In the game, B12 belabors the point that he’s a human being trapped in the metallic body of a floating robot. Whether this is true or some facet of Plato’s Cave is up to the player to judge, though with the loss of the robot it appears the possibility of returning humans has dwindled yet again. There doesn’t seem to be much to cry over here, however. Species go extinct each year and we do not hold parades for their dead. Human beings have an inflated sense of self-importance that is on display even when they are gone—how many players who played through Stray viewed the cat and its abilities beyond the lens of its house cat forebears? As with all things, humans perceive living objects according to human agendas. It is completely possible for us to understand the mentality of a non-human creature, to find out its behaviors and reasonings outside of human patterns. Our anthropocentrism continues to be both a philosophical and deductive downfall.
Video games like Stray are refreshing courses in possibility because it’s never been more important than now to imagine life beyond our limited perspectives. We are considerably selfish creatures that make even the most inane decisions based entirely on fear. Instead of operating on need, hunger, or resource, human beings continue to build and reinforce systems that brutalize other human beings, creating societal classes or outright killing those who do not conform to the rigidity of our views.
In Stray, the Companions display evidence of leftover human factors no doubt influenced by their systems by long-dead engineers (some Companions run stores, make deliveries, and even exist as members of the police). They transplanted the conscious mimetic evidence of the human condition in these Companions, and those that seem the most at peace with this new world are the ones living in smaller neighborhoods and hamlets. Harmony is possible within the natural hierarchies of the animal world, free of subjugation and for-profit industry.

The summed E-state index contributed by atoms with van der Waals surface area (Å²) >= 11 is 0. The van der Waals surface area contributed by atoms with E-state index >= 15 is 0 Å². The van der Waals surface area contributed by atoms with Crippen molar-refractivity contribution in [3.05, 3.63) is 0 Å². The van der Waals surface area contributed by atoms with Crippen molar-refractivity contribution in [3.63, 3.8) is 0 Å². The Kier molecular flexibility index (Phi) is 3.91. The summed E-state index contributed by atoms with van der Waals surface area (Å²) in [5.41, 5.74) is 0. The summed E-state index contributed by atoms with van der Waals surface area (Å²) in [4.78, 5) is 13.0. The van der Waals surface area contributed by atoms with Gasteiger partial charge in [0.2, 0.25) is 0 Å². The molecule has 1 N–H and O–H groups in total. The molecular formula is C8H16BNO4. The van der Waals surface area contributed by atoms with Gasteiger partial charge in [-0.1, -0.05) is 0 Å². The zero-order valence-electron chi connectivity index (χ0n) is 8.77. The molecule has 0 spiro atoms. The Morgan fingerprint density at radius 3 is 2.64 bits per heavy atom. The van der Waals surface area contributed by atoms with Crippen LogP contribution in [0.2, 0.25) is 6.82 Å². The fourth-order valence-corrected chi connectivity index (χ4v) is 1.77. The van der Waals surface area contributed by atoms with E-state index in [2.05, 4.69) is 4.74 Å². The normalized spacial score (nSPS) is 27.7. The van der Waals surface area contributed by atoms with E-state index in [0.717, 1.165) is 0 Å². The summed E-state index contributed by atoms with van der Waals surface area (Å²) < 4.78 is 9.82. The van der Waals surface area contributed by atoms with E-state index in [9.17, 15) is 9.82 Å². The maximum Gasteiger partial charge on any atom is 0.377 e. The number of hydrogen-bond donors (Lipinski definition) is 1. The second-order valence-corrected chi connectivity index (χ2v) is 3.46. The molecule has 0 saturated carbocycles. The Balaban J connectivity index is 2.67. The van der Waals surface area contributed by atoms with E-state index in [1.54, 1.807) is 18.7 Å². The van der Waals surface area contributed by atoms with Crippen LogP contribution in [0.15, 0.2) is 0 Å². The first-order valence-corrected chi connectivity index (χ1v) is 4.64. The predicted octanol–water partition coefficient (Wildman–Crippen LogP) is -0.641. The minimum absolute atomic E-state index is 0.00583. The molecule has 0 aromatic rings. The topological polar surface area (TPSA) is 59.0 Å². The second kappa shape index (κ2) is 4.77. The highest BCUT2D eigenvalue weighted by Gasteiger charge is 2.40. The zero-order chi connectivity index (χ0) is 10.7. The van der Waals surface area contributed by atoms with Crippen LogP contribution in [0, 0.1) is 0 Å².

Breaking the Status Quo
Fictional musings on post-humanism go as far back as Mary Shelley’s Frankenstein, where a nameless composite monster angrily stomps through a reality that it was forcibly born into. Frankenstein continues to be analogous to science fiction and is the first artificial intelligence story that captured the perverse godhood of ripping a mind out of the ether and planting it within a foreign host. Whether it is our intention, this is what humanity does with its building blocks of robotics and fur—every Companion is a crafted entity for the service of humans, every house cat a bauble at the whims and pleasure of its human owner. While we can see aspects of these relationships as examples of commensalism, it’s difficult to measure our relationship with animals by choice. Where the cat and its companions exist on the Outside free of responsibility, upon entering the Walled City the cat becomes forcibly equipped with a harness and commanded to go on a journey in service to its long-dead masters—devoid of reward, justification, or reason. The very course of Stray is in command to both human perception and human need.
Stray does not paint itself by its bleakness. There is actually quite a bit within the game that can be read as hopeful, but only from the perspective of the human that is playing it. The journey is rife with dangers: there are out-of-control Zurks (once crafted to consume bio-waste but now exist as a terrifying and destructive alien species), bad-faith Companions, and environmental harms. Again, the entities in Stray must contend with the choice of a race that no longer even exists, because its reach is so vast and its decisions so harmful. It is only in Stray’s last moments we see evidence of what might exist beyond these choices, and wonder if what the cat has done is salvation or doom. If there is anything to be cheered for in Stray, it is not the harmony of enlightening a city that may have once protected humans from a terrifying plague, but of reuniting the cat with his family on the Outside.
"You’re talking about a kind of propaganda that’s long suggested that animal life is not a serious area for discussion. Denying animals' voices is a way of making animals and the plight of animals invisible."
Fiction such as Stray or Dead Astronauts affords us a comprehensive and meditative view into what awaits beyond, and the necessity of animal perspective in our daily lives. Divorced from ego and perspective, humans can appreciate the philosophy and biology of things that exist without us by simply acknowledging that we are not the center of the universe. It is in this appreciation of other living things we can firmly accept that our role on this planet is often not symbiotic, but that we are harming it in exchange for our own valuable livelihoods. The diegetic nature of video games like Stray grant us an opportunity to examine the lives of living creatures, reinforced by the infinite boundary of fiction.
Perhaps it’s time to step outside of our own bodies and consider the inherent worth of living organisms, regardless of whether they fulfill some human task.
Sign in or become a SUPERJUMP member to join the conversation.